By the 1990's, the longing for deregulation reached a boiling point. AT&T's divested companies hoped to escape Judge Harold Greene's rigid control in implementing the consent decree. (13) Incumbent telephone companies sought to enter new lines of business. (14) Long-distance companies such as AT&T and MCI wished to enter local telephone markets, and divested Bell companies wanted to enter the long-distance market. (15) Cable companies wanted relief from the Cable Act of 1992. (16) Broadcast media companies sought relief from onerous regulations, particularly ownership rules. (17) States wanted state regulatory powers preserved. (18) And practically everyone wanted to ensure that the Internet would escape regulation under the FCC's vague and catch-all "public interest" standard.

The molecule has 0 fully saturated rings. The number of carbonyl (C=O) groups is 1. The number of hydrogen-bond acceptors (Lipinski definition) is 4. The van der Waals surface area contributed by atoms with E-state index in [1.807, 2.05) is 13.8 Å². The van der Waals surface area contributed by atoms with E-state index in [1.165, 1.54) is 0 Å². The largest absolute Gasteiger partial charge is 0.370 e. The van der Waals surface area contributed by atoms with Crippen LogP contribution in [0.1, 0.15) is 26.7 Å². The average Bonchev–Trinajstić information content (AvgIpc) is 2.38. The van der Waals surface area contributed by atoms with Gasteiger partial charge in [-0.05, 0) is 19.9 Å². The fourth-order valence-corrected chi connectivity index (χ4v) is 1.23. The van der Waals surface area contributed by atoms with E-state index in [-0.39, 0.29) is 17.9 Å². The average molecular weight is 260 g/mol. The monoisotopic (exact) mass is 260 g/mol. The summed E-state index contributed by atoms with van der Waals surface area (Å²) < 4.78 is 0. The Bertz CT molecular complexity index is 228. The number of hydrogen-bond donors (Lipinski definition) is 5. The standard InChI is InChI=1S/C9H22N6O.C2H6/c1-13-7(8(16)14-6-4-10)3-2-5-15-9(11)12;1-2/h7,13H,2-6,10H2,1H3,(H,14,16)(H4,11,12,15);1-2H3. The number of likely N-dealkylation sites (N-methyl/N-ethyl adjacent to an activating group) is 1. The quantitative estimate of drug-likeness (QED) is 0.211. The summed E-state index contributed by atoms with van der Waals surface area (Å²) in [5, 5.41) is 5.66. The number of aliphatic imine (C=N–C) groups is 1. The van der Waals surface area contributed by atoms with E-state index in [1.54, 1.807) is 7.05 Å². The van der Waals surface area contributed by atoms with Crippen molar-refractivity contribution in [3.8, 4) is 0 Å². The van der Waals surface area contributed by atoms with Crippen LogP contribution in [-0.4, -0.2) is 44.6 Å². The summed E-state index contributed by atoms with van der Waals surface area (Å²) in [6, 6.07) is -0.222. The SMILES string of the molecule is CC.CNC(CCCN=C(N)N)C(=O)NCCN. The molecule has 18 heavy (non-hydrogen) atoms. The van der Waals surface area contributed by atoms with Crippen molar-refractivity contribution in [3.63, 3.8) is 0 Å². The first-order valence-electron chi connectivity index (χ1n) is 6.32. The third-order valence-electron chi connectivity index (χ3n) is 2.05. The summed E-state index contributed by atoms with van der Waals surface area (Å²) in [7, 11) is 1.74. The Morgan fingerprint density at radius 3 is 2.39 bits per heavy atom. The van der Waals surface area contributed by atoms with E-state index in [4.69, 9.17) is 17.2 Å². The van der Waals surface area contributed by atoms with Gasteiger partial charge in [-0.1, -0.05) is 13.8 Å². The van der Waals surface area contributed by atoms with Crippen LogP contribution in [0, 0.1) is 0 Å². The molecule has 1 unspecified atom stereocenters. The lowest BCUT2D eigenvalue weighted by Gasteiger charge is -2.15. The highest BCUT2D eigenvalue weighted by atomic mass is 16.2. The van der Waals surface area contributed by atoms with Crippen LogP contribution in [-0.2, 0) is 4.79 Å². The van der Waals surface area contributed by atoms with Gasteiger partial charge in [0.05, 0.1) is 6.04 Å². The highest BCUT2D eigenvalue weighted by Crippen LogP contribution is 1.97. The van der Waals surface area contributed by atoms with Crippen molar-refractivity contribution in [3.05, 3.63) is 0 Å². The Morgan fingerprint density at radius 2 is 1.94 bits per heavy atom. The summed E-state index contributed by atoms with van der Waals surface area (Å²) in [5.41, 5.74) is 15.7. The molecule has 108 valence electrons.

The pressing need for reform coincided with the vigor of the 104th Congress. This Congress was different from its predecessors in two major ways. The 1994 elections reflected a dramatic reversal in fortune for the political parties, with the Republicans sweeping to power in both Congressional chambers. (19) The 104th was also an activist Congress, intent on revamping and deregulating government, dramatically reshaping welfare programs, and balancing the budget for the first (and last) time in generations. (20)
The 104th Congress was also notable for its deep partisan acrimony. January 1996 marked the beginning of an election year and Republicans jockeyed for the chance to replace President Clinton. For his part, the President threw a wrench into the Republicans' pursuit of smaller government by vetoing bills that would have abolished or reduced the size of federal agencies. (21) As a consequence of vetoing a Republican spending bill in 1995, the federal government was shuttered for 27 days. (22)